Monday, January 21, 2008
Canny Carnoustie and Delightful Durham
Behold the clubhouse at Carnoustie in Dundee, Scotland. The day was 1 /16/ o8, and the weather was bonny. The next picture is of me with my doctoral student at St. Andrews Aaron Kuecker. This word just in-- he beat me by 9 strokes, but then again, he is half my age and taller. We both scored under triple digits on this most difficult of all British Open courses on a truly bonny day in Scotland. The sun however, when it does shine, only does so from about 8:30 to 4ish in northern Scotland in January. We were truly blessed to have such a day to play.
Behold a little further down the obstacles in our way-- heather, still blooming, and gorse-- faith and begorry. Its enough to make a man want to hurl his haggis. And then there are the undulated greens and pot bunkers. You will also find here a picture of the hole called Spectacles due to its two massive man eating pot bunkers. Whilst my golf balls managed to avoid a watery grave throughout the round, as I baptized none, I did manage to find 3 pot bunkers and some rough rough along the way. If only, after parring the first hole I could have kept going that way throughout the round. But it was not to be. You'll find as well a further picture of Aaron and myself at the end of the round as well, near the clubhouse.
The remainder of the pictures in this blog are from my spiritual home, Durham, where I did my PhD between 1977-80. The first picture is of one of the stained glass windows in the Galilee Chapel of that great Norman Cathedral, Durham Cathedral. It is certainly the greatest Norman structure of any kind in Europe, dating to the late 11th century A.D. The second picture shows the Cathedral as it appeared last week from the Wear river. The Cathedral sits on a peninsula as the river winds in a remarkable U shape around this bit of land, turning it nearly into an island. The second cathedral picture looks from the opposite direction on Framelgate Bridge, the main bridge into the old city across the Wear. I also took a picture from within the cathedral cloister on Saturday morning when it was a bit more sunny.
Below these pictures we have a shot of a house on the Bailey at dawn in the shadow of the cathedral (note the three bottles of milk-- yes they still deliver them that way. It beats wasting carton after carton). The next picture looks out the window from my room at St. John's college where I lectured on Friday. What you see is the Norman chapel across the road, which also lies in the shadow of the cathedral, and the last picture is of the same little chapel. Sir Walter Scott was to say of Durham Cathedral and Castle that it was half castle against the Scot, have cathedral to God's glory. Here the bishops who were also princes resided. Originally on Palace Green there was not a proper University, but rather Bishop Cousins library, a hospital or infirmary and the usual ecclesiastical buildings that would surround a cathedral, such as the chorister's residences and school. Today, all the buildings on the top of the peninsula belong to Durham University save for the cathedral, the cathedral close, and its buildings.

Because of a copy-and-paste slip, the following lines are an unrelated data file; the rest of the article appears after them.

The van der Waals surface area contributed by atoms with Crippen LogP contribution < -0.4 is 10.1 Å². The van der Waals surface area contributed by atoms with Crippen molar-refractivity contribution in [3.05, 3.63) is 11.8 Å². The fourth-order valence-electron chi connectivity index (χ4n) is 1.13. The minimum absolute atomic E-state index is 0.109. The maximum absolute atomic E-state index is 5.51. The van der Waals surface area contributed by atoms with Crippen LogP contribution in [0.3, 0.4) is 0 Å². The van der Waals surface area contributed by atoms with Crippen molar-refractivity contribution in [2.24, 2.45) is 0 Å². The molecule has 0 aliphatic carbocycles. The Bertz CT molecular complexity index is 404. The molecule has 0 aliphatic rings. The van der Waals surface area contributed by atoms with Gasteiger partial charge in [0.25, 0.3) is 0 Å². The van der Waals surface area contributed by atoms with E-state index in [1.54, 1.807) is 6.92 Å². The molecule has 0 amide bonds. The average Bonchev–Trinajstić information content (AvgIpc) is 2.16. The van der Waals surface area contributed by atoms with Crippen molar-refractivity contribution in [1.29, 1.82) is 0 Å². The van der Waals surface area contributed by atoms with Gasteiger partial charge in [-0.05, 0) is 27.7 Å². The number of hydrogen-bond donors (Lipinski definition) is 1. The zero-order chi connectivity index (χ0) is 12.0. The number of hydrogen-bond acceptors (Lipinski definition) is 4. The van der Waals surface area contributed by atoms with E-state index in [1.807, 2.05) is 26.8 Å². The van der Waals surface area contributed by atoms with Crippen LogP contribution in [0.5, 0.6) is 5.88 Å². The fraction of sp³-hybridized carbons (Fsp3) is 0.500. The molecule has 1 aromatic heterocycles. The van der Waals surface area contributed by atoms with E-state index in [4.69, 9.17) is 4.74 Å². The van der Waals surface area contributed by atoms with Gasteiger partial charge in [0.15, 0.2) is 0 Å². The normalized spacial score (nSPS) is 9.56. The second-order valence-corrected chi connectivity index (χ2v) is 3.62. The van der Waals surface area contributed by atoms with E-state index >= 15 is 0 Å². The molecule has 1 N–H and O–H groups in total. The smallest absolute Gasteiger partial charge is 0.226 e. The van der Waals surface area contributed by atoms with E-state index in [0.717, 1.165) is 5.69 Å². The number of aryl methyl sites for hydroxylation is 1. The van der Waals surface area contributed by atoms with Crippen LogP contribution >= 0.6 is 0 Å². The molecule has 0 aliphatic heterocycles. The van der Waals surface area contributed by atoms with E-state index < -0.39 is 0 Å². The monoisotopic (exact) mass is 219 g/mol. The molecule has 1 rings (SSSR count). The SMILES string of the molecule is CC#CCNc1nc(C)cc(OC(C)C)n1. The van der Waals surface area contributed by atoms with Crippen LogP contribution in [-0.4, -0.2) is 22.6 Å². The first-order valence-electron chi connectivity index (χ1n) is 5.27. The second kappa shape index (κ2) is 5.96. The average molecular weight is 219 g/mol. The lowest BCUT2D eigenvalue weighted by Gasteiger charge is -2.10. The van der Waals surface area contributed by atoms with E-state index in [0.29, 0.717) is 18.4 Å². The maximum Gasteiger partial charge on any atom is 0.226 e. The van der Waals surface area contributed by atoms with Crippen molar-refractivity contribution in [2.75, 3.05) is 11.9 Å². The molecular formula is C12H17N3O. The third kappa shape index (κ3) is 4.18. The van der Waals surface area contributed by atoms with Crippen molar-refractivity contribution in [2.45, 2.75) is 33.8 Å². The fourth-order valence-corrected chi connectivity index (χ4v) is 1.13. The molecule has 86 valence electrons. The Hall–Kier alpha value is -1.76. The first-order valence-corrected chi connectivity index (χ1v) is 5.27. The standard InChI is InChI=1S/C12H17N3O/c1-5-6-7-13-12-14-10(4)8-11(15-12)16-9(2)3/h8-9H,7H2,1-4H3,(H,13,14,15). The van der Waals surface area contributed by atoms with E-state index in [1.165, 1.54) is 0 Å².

There is however still the finest Theology department in the land to be found here, perched next to the Cathedral in Abbey House on Palace Green. It is still one of the finest places in the English speaking world to take a theology degree, whether at the Undergraduate, Graduate, or Post-Graduate level. I remember all too well my first class I sat in on as a doctoral student at Durham. It was John Rogerson's class on the Dead Sea Scrolls. Imagine my surprise when I discovered the class consisted of 3 under-graduates and me. Imagine my further surprise when these three under-graduates could all rattle off the proper translation from the unpointed Hebrew photocopies without batting an eye. If this was what under-graduates could do , I could only imagine what it took to do doctoral work in such a subject.
Then there was Barrett's famous NT seminar which I attended weekly during term. I was seated beside Lord Michael Ramsay, the former archbishop, whose eyebrows were so grand and bushy, I could barely see Barrett at the end of the the table through them. Cranfield was there, Rogerson was there, guests like Metzger and Davies were there, and of course Barrett's petrified doctoral students. We all sat there awaiting our turn to translate from the Didache, after which we would be asked questions. It was rather random, so one never knew when you might be called upon. I was asked early on to translate from the Lord's Supper bit of the Didache. I did so mustering up my courage and then gave a rather timid explanation for the text's meaning. Barrett, peering around Ramsay's eyebrows asked me-- "And what precisely do you mean by that?" I was sorely tempted to respond "Honestly, I didn't mean anything by that." But I gave some sort of feeble reply, and the conversation moved on. These were deep waters, and there was no chance of faking it when it came to the reading of the primary sources-- you would be quickly exposed if you tried to bluff your way through it. After many more courses (which were all voluntary so far as the degree was concerned, but ever so necessary if one wanted to become a real scholar), courses like Theology and Ethics of the NT (Barrett), Romans (Cranfield), Calvin and Luther (T.H.L. Parker), and various others, I managed to write and finish my doctoral work, and went home with our new daughter (Christy, born in Durham), and the prospect of pastoring four churches-- I figured it couldn't be more daunting that Barrett's seminar--- I was right, if the issue was the intellectual challenge, but wrong, when considering the personal and spiritual challenges of pastoring four churches.
Hope you enjoy the shots and the reverie.